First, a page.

Just what is a Naga artist I asked? “Someone who Meg and I find personally important,” he replied. Increasingly she has played a greater role in the day to day life of the gallery. He has been fortunate in having great support staff. Particularly in 1997-1998 when he took a “sabbatical.” Recalling that down time he said, “I was tired. There had been some 15 years that I had devoted to the gallery. I needed some time off and Virginia Anderson took over the day to day operation. I got to spend time in the gym and get my strength back. I continue to work out.”

It is unusual for gallerists to express their angst. Much less to walk off the job for an extended rest cure. There was a lot of buzz at the time and artists who felt they were not getting the professional attention that they required. A couple of them, David Moore and David Palmer, left. Palmer is not represented locally but has flourished on the national and international scene.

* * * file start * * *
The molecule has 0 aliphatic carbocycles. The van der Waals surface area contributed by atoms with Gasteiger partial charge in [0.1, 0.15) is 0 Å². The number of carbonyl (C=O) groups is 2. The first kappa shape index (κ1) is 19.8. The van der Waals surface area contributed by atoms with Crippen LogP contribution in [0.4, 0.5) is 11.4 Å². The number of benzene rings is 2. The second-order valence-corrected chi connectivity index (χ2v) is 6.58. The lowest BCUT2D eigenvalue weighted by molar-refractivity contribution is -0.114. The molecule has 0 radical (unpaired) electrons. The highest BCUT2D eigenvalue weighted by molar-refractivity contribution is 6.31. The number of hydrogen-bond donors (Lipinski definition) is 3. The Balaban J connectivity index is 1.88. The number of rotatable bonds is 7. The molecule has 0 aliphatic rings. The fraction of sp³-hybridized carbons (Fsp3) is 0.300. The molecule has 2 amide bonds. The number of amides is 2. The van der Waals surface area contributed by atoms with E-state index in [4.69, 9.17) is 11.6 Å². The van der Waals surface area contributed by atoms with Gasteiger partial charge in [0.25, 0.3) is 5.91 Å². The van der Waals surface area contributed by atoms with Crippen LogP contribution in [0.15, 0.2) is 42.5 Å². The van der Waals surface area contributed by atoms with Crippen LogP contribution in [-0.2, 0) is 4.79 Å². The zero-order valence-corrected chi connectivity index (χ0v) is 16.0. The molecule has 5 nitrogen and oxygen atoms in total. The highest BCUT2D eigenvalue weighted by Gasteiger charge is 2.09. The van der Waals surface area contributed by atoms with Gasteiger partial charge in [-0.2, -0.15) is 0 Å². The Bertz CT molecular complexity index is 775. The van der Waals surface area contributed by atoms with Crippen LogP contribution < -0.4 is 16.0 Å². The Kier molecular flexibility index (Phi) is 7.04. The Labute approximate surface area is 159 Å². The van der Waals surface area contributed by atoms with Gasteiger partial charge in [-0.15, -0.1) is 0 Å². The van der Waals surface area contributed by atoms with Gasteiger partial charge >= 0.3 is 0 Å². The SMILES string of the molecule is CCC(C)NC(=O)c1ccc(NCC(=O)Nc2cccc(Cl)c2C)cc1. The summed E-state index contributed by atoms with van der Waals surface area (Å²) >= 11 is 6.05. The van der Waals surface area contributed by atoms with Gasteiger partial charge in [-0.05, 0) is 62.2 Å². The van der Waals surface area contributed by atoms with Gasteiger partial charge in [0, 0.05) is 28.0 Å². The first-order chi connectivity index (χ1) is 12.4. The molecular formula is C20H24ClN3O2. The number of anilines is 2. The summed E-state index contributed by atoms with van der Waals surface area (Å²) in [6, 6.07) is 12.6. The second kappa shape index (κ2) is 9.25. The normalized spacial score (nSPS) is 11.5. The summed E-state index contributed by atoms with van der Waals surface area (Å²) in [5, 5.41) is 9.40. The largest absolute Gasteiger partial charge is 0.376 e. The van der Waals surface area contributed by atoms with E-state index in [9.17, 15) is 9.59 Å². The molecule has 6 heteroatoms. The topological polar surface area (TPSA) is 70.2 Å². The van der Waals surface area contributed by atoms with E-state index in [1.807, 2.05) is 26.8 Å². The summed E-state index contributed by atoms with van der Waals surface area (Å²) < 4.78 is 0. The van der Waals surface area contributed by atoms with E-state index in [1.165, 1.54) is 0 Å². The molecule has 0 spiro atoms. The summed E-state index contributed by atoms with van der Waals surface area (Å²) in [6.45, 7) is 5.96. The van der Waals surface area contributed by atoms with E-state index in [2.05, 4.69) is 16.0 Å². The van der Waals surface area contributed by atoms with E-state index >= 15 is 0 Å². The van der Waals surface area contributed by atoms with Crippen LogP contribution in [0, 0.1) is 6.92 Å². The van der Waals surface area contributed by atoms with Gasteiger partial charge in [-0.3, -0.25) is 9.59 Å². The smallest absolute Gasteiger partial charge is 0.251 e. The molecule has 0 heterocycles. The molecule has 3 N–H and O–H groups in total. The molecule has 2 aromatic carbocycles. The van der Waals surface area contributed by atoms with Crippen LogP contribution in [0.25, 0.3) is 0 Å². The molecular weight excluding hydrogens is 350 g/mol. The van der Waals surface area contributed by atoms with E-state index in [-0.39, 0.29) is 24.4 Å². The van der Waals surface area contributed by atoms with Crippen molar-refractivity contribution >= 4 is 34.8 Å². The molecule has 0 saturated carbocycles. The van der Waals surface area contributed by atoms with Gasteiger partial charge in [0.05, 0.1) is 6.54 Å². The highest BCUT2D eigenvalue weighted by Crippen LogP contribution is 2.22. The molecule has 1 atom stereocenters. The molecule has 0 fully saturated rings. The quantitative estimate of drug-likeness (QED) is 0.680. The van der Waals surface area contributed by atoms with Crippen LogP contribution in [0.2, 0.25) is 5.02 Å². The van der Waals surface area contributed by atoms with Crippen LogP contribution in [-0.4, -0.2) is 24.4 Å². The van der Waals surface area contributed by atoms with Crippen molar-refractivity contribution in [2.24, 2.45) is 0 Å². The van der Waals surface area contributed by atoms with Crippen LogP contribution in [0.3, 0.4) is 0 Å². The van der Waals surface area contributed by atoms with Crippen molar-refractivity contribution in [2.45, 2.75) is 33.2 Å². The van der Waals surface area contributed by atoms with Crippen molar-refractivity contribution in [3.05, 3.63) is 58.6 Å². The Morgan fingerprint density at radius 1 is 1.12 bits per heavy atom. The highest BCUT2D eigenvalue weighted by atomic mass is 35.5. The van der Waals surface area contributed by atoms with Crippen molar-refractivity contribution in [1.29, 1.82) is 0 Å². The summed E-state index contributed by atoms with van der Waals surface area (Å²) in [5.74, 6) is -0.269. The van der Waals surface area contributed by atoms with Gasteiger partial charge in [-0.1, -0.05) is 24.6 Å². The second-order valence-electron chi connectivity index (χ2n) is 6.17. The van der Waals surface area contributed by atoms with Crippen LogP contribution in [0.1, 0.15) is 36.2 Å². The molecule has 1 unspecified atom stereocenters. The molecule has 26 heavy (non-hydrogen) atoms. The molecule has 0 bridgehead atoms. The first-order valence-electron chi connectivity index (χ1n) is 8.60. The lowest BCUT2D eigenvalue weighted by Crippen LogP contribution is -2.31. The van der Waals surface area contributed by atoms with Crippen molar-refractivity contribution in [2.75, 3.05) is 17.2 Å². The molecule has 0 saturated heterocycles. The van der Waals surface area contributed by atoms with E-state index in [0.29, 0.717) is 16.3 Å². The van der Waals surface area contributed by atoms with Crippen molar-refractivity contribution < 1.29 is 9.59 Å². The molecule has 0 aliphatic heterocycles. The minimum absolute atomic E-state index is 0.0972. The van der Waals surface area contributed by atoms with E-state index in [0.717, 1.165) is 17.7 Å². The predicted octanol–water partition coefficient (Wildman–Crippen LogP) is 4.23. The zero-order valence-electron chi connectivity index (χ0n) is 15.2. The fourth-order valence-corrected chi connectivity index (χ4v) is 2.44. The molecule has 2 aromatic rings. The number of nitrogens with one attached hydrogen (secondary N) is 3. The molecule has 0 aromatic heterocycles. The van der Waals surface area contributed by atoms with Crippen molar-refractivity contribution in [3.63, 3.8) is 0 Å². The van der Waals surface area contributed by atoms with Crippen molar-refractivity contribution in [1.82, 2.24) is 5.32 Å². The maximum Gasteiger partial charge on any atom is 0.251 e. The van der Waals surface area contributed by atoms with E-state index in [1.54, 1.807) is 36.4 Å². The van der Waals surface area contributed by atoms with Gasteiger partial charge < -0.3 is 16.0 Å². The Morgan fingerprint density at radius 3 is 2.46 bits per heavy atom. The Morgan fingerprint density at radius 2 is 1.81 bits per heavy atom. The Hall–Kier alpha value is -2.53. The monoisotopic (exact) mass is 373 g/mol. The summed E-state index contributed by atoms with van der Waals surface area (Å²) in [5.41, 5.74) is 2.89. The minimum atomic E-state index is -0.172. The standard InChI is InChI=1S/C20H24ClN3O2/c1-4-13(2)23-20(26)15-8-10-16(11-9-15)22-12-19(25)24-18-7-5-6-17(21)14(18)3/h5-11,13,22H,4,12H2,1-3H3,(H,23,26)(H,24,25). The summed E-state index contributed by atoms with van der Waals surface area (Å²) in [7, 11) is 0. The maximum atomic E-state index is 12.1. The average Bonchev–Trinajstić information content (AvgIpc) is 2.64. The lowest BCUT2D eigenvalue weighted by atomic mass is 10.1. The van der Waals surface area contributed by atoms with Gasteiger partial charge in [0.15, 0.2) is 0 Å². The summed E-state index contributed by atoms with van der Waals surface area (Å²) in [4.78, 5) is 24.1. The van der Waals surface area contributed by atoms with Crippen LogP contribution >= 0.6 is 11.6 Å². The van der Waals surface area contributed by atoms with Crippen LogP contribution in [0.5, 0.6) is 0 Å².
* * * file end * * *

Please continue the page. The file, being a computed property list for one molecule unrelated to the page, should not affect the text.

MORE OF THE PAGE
With a shrug Dion conveyed that he has often zigged when others zagged. Like his Harvard days. “I was engaged in activity that was antithetical to Harvard’s pedagogical and institutional strength,” he explained. It appears that Harvard did not pay much attention at the time to the needs and interests of undergraduates. That was confirmed by a recent study that rated Harvard students as the most critical of institutions in their peer group.

After some search it would appear that Dion found his niche and an opportunity to lead a fulfilling life. Naga had been founded as an artist cooperative by a group led by Cynthia Howard in 1975. Dion took over in 1982 and later privatized the gallery. By representing exclusively Boston area artists, many painters, with a sub category of studio furniture for which Naga and its partner, Clark Gallery, enjoy a national reputation, Dion proclaims, “We had a stance. The tide has gone in our direction. It would be hard to find a respected person who would not agree that there are fabulous artists in our midst. This is a golden age for Boston artists.” 

Reposted from Maverick Arts.